Raman Spectroscopy Mapping as a Tool for Tracking API Morphologies in a Multicomponent Pharmaceutical Product
Tracking a material’s morphology through the production process can be a very powerful analytical method for understanding the structure-property relationship of many different materials, including pharmaceutical components, after they are incorporated into a blend or final product. Here we describe how Raman mapping is used to tackle the problem of identifying morphologies of individual components within a multicomponent system like a tablet or powder. Raman spectroscopy is a phase identification technique that can distinguish between several atomically ordered (i.e. crystalline) and some disordered organic components, whereas other methods provide ambiguous results. Raman mapping can also provide a much clearer understanding than other more common mapping methods, of the evolving morphology of an active pharmaceutical ingredient (API) or other component, as it transitions from intermediate processing steps to the final product.
McCrone Associates is an investigational analysis laboratory that specializes in providing solutions to questions that, without advanced materials characterization instruments, are difficult to answer. One example that we are sometimes faced with is tracking particle morphologies through various processing stages in order to answer a question like: why do these lots react at entirely different rates in our targeted application? Morphological trends can often be related to reactivity or solubility rates because particle sizes and shapes can be strongly correlated with these characteristics. Light microscopy is a vital tool when it comes to evaluating morphologies of single component samples, but what about when the product is made up of several components? Then you must employ a means of segmentation to distinguish between the individual components.
Some of the in-house equipment we have is extremely capable of tracking morphology in one material class, but may fall short in another. This depends on both the physics of the instrument and the multicomponent samples. Segmentation often involves taking spatially correlated measurements from a sample’s surface and then converting these into a two-dimensional image or map. A simple example of segmentation is the backscattered electron imaging mode of a scanning electron microscope (SEM). This measurement can obtain image contrast from the average atomic number of the atoms that reside within the interaction volume of the electron beam. The ensuing image provides a qualitative map of variations in average atomic number. However, what happens if all of the atoms in your multicomponent sample are the same few elements? This poses a problem for techniques that rely on elemental differences for their segmentation and imaging/mapping (e.g. EDS, XRF, XPS, EELS).
This is also a particular challenge for differentiation of organic moieties, as is frequently the case in the pharmaceutical industry, which utilizes many organic materials in carefully designed recipes for producing a final product. Since the API component and the excipients are often made primarily of C-O-H-based materials, it can be very difficult to segment these materials in a useful way. Fortunately, there is an answer, and it is based in Raman spectroscopy!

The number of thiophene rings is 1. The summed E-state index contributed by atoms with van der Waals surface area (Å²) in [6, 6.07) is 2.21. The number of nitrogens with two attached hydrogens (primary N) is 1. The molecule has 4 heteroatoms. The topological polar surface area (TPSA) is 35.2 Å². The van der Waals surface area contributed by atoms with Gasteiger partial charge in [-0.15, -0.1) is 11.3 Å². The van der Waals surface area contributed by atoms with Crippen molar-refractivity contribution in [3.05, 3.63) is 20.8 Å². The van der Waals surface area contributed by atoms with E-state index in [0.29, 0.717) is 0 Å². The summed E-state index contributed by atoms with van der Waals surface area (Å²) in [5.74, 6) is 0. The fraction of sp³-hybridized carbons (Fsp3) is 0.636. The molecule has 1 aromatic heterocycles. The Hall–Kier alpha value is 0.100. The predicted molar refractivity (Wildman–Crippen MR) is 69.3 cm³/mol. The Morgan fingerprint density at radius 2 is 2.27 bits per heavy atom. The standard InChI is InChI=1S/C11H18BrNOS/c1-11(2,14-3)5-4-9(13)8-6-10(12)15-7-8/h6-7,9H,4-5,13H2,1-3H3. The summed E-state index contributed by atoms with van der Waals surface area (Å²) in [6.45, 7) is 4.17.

Raman scattering occurs when photons from a laser interact with a sample in such a manner that scattered photons acquire different energies relative to the laser photon energy. A spectrum is created by examining these energy shifts over a range of energies. Each energy shift corresponds to a chemical bond; the Raman spectrum is a fingerprint that can be correlated to the chemical structure. Nonpolar bonds and functional groups display the strongest Raman scattering effect. Raman is particularly useful for phase identification in crystalline samples. Some common examples are carbon (graphite, diamond, or char), aromatic compounds, APIs, pigments, and some polymers. Organic compounds, such as cellulose, have a weaker Raman spectrum. However, the signal is generally strong enough relative to background that it can be used for mapping.
We often turn to phase identification in lieu of elemental identification, but there aren’t very many instruments that are capable of phase mapping, especially of crystalline, organic substances. Component spectra fitting is a method that can produce individual component maps of organic substances based on their Raman spectra, or material phase. For this reason, maps based on this technique can be utilized to probe the morphologies of the individual components that make up an agglomerated particle or tablet. Therefore, if you want to better visualize the morphology of your API in your final product, or track its evolution throughout production, then Raman mapping can be a powerful analytical option. We have recently been improving our Raman Spectroscopy mapping capabilities. Let us know if you have a sample that might benefit from this analytical method.